TEHRAN, Iran – The Iranian parliament decided on Sunday to fire the country's finance minister under an economic free fall triggered by America's withdrawal from the nuclear program with the world powers, which struck President Hassan Rohani's hard-fought government yet another blow  The dismissal of Masoud Karbasian will defeat the bleeding as the Iranian currency drops to new lows against the US dollar, while chronic high unemployment and inflation plague the country.
However, the growing recognition of Shiite theocracy in Iran shows 80 million that have been challenged for months by sporadic protests.
"Last year, since you became Minister, the People's Table has shrunk to the point of invisibility," said conservative legislator Hosseinali Hajideligani from Isfahan to Karbasian during the legislative hearing. "People's purchasing power has fallen by at least 50 percent, making people poorer every day."
A close-up of 1
Karbasian tried to defend himself and said that America "has targeted our entire economy and social fortifications."
"America is blocking the country's commercial vessels to put pressure on people and create dissatisfaction," he told MPs. "They are after the meeting of the government and the ruling system, they should believe that we are in a total economic war."
But even reformist legislators, often supporting Rouhani, even a relatively moderate cleric within the Iranian government , attacked Karbasian.
"What have we done, what have we done to these people?" Asked the reformist legislator Elias Hazrati from Tehran at one point. "Why should people suffer from this situation? What is the fault of the people?"
Karbasian's dismissal follows after legislators dismissed Rohani's Labor Minister Ali Rabiei earlier this month. But while Rabiei served since the beginning of Rohani's tenure, Karbasian joined only a year ago, as the nuclear deal was increasingly precarious in the face of US President Donald Trump's ongoing criticism of the agreement
Iran's nuclear agreement with the world powers The Barack government Obama saw this as a limitation of uranium enrichment in exchange for the lifting of economic sanctions. This included replacing the country's aging fleet of civil aircraft.
But Trump's decision to withdraw from the agreement in May halted the billion dollar dealings Iran has with oil companies and aircraft manufacturers. US sanctions are starting to rise, Iran's crude oil is set to peak in November, which could further worsen the economy.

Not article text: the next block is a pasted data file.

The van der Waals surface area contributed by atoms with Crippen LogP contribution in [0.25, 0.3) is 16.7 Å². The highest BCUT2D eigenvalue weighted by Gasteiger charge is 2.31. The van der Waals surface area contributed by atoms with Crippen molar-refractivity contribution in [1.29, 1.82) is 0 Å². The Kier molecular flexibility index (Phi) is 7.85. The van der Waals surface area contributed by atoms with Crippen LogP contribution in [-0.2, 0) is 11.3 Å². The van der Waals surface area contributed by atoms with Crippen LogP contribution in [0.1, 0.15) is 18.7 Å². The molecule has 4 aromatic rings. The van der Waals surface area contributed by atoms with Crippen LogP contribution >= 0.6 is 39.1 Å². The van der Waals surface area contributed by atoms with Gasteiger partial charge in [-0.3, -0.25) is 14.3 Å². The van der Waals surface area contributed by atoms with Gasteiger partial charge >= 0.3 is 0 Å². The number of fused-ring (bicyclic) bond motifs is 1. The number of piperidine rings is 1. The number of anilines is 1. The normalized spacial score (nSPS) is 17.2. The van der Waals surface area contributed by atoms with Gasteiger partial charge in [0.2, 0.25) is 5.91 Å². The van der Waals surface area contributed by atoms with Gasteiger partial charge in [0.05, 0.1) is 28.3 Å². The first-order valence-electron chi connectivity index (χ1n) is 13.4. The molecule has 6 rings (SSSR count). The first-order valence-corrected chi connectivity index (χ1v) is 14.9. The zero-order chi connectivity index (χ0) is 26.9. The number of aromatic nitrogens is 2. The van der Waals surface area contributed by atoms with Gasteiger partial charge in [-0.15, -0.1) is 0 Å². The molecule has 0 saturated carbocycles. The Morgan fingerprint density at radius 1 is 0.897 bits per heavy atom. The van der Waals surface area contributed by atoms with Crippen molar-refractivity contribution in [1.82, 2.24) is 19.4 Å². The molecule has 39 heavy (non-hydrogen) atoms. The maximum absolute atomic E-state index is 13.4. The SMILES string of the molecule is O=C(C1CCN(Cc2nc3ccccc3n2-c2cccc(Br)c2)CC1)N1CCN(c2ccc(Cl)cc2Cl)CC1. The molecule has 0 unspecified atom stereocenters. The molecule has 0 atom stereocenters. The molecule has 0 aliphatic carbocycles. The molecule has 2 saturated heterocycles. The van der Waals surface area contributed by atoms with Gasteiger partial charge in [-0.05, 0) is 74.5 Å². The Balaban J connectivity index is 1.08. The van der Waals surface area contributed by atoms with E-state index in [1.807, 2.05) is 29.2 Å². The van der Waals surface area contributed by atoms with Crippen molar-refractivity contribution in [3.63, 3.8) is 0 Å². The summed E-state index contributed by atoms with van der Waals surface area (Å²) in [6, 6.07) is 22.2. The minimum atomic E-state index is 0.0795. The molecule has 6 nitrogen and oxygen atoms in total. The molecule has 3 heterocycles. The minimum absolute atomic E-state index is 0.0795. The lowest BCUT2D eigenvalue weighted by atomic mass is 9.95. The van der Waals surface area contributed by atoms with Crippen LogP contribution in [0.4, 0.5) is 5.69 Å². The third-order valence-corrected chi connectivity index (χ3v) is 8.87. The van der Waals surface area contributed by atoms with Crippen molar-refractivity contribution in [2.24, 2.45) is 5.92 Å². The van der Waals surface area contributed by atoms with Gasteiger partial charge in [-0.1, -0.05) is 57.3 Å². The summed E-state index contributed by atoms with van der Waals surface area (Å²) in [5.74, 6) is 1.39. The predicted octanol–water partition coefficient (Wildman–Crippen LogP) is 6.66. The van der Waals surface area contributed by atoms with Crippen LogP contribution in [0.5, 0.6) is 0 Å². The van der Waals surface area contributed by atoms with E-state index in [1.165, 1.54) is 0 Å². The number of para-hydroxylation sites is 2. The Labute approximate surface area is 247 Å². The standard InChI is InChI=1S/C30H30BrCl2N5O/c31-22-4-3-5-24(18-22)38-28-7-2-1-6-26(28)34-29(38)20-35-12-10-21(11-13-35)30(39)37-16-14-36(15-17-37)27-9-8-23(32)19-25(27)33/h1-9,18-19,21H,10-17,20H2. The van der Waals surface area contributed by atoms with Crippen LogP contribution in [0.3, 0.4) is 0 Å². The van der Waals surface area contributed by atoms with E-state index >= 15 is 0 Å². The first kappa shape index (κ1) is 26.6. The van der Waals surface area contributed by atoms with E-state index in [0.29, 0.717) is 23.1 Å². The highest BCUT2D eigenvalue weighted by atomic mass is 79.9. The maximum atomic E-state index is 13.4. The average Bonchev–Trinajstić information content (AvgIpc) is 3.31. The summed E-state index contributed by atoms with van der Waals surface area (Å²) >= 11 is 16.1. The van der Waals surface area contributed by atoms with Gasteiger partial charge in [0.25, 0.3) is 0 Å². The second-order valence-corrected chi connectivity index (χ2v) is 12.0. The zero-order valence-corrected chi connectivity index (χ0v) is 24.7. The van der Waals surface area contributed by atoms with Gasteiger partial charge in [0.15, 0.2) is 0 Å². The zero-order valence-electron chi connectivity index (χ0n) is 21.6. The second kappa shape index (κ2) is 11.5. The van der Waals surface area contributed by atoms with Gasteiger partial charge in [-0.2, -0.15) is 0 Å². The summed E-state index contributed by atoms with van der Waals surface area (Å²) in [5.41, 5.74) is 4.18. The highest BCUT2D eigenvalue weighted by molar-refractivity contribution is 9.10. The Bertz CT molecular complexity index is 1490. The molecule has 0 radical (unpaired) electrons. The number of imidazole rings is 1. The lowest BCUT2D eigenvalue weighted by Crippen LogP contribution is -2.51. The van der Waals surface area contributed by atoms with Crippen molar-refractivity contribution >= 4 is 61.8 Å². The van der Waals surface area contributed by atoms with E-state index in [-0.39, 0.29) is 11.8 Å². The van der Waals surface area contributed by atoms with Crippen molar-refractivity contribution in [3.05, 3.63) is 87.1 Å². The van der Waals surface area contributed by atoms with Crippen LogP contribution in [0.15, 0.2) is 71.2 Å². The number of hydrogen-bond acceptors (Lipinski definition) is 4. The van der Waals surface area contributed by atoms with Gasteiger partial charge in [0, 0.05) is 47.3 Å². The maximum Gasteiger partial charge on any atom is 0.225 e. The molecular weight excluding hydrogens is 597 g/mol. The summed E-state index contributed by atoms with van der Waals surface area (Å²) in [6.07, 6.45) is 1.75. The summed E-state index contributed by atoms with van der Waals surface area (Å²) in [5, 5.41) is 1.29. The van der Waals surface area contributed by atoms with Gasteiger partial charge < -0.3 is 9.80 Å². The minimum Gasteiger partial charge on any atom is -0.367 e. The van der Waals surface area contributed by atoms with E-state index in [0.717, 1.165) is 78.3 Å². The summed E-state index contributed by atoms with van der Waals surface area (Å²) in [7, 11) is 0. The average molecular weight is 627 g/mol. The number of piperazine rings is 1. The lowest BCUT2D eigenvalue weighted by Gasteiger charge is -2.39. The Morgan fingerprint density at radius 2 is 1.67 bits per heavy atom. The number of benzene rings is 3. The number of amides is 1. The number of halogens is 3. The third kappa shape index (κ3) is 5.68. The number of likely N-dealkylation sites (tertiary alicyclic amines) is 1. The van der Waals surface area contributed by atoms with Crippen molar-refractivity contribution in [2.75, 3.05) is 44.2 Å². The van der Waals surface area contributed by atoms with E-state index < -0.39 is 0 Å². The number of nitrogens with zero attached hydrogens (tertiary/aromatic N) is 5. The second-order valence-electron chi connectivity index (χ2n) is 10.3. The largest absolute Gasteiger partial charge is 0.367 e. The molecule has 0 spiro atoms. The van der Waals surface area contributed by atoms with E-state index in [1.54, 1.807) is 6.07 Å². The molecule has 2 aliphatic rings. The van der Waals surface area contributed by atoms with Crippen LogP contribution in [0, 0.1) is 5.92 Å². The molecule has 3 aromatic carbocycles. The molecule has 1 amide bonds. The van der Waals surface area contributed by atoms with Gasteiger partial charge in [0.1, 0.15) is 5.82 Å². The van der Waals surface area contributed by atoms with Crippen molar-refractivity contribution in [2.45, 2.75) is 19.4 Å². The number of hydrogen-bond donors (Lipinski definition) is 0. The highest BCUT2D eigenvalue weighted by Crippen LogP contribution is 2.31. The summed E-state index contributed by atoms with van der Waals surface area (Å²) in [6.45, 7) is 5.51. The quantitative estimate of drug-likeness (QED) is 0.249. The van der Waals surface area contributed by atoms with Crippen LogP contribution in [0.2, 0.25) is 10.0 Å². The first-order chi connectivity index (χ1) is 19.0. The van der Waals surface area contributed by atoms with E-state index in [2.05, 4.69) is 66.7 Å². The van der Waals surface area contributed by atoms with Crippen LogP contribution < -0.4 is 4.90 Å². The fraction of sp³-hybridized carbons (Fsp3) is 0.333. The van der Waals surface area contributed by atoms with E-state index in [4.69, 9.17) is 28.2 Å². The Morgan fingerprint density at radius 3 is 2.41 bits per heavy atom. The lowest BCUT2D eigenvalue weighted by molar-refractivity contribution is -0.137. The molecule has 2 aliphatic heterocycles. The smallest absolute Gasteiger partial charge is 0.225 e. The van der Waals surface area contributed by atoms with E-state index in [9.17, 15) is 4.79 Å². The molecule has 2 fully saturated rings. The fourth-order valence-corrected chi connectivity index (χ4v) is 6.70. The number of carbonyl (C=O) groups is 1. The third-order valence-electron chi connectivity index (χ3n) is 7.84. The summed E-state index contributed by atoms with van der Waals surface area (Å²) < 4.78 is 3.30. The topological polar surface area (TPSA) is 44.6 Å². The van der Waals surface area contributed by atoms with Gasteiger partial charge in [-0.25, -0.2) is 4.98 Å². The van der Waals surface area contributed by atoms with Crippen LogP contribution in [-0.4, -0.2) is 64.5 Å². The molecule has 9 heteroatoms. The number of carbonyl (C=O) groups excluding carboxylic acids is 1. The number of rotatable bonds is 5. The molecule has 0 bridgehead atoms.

The Iranian economy has long been hampered by sanctions for its nuclear program, triggered by Western fears that Tehran could use it to build a nuclear weapon. Iran has long denied having ambitions to build nuclear bombs. Further sanctions date back to the Iranian Islamic Revolution of 1979 and the takeover of the US Embassy in Tehran, as the country gradually came into economic trouble over its devastating war against Iraq.
The uncertainty over the Iranian nuclear deal grew after Trump invaded the White House, Iran's already bloodless economy collapsed. The country's monthly inflation rate has once again reached double digits at 10.2 and the unemployment rate is 12.5 percent. It is even worse among young people, with about 25 percent job loss.
The Iranian rial has now fallen to $ 107,000 for one dollar. A year ago, it was between $ 33,000 and $ 1.
Given the political opportunity, Iran's hardliners have increasingly criticized Rohani and his government. However, protests against the country's economic situation have gotten out of hand in recent months. At the end of December and January, demonstrations spread across 75 cities in Iran, triggered by economic problems that later challenged the government directly. At least 25 people were killed and nearly 5,000 others arrested during these protests.
While sporadic protests continue, the authorities have tried to calm an angry public. Justice spokesman Gholamhossein Mohseni Ejehi said earlier this month that the authorities had recently arrested 45 people, including the deputy chief of the central bank, as part of a fight against financial fraud.
But public anger continues to move from America, Israel or any other country, "said banker Farhad Jaberi," This is the result of what we did ourselves. Unfortunately, those in power do not want to accept this fact.
Associated Press authors Jon Gambrell in Dubai, United Arab Emirates, and Mohammad Nasiri in Tehran contributed to this report.
Copyright 2018 The Associated Press, All Rights Reserved, This material may not be published , sent, rewritten or redistributed.